III. Next comes the provision of adequate church plants. Meeting in picture-theatres or in hotel parlors will do for a time, but cannot be regarded as permanently desirable. The building of churches in these large cities is obviously expensive, but the situation is urgent. How much do the Unitarians of the North believe in their cause? Who will come forward to help build attractive and convenient churches in such centres as Nashville and San Antonio, and later modest chapels at Lynchburg and Charleston, W. Va.? At San Antonio the Association has acquired an admirable lot of land; $20,000 will build the needed church. A campaign for raising the necessary fund is already started at San Antonio, but the local resources cannot suffice. Nashville is a still larger venture. It can hardly be expected that a lot can be bought and a church built for less than from $40,000 to $50,000. Nashville is the capital of a great State and an educational centre of great importance. At Lynchburg and at Charleston the Association already owns well-situated lots, and as soon as ministers can be provided for these cities our churches-at-large ought to provide $10,000 for the building of chapels wherein these ministers can hold their services and do their work.
IV. Next should come the provision of decent living quarters for the ministers. Just at present the housing conditions are exceedingly serious, and always a church is strengthened by having a parsonage. There is room on the lot at Jacksonville for the building of a good dwelling-house and it can be done for some Shasta). The cause at Orlando would be very much stabilized if a parsonage could be built or bought for say $8,000.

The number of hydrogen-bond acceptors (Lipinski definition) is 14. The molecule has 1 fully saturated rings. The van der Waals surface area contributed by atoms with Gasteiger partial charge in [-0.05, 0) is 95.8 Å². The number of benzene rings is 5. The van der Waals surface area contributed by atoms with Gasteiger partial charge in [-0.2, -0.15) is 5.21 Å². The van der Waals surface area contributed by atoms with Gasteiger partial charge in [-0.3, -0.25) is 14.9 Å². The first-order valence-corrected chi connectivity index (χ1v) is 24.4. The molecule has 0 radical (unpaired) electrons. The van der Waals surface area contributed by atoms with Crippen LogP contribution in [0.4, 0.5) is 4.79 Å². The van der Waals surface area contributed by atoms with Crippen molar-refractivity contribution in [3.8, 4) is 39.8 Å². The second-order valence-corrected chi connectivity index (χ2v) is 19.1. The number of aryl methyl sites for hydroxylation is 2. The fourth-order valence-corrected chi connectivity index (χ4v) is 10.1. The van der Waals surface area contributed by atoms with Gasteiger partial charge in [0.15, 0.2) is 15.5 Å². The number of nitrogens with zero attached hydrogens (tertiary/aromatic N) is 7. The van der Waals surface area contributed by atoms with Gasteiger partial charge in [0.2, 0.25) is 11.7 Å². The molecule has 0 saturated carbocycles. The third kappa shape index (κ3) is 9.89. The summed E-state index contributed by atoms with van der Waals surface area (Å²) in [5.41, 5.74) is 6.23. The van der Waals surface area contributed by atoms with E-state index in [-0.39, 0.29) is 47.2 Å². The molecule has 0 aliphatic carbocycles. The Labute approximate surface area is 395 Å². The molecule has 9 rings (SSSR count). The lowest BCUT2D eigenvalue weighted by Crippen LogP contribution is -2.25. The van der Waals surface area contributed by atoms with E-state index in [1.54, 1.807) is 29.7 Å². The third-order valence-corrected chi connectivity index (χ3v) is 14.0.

V. Finally, provision should be made for constant supervision and frequent visits from leaders of our cause. The Southern field is now divided into three superintendencies, each cared for by one of the settled ministers, who adds to his home duties the general responsibility for the churches and missions in his fir-ld. Mr. Gray of Charleston cares for the Southeastern Southern States. Mr. Spurr of Nashville for the Central Southern States, and Mr. Schoenfeldt of San Antonio for the Southwestern district. It ought to be possible to supplement the exertions of these ministers by visits of Northern ministers. This can be done during the coming year at an expense not to exceed $1,000.
Summarizing, then, our cause in the South needs prompt financial support as follows:
For the support of the ministers now on the field: $6,000
Immediate and urgent.
For the employment of five additional ministers: $10,000
For church buildings at San Antonio and Nashville: $60,000
For parsonages at Jacksonville and Orlando: $18,000
For the expense of traveling ministers: $1,000
For these sums the Directors of the Association must look to the people of the Unitarian churches who have the discernment to know that the diffusion of the Unitarian habit of mind and the preaching of the gospel of a free, rational, and reverent religion is the very best contribution they can make to the welfare of the country.
Samuel A. Eliot
Source: The Christian Register found in Google Books, Vol. 98, Nov. 1, 1919, Page: 7 – 8 (1087 – 1088)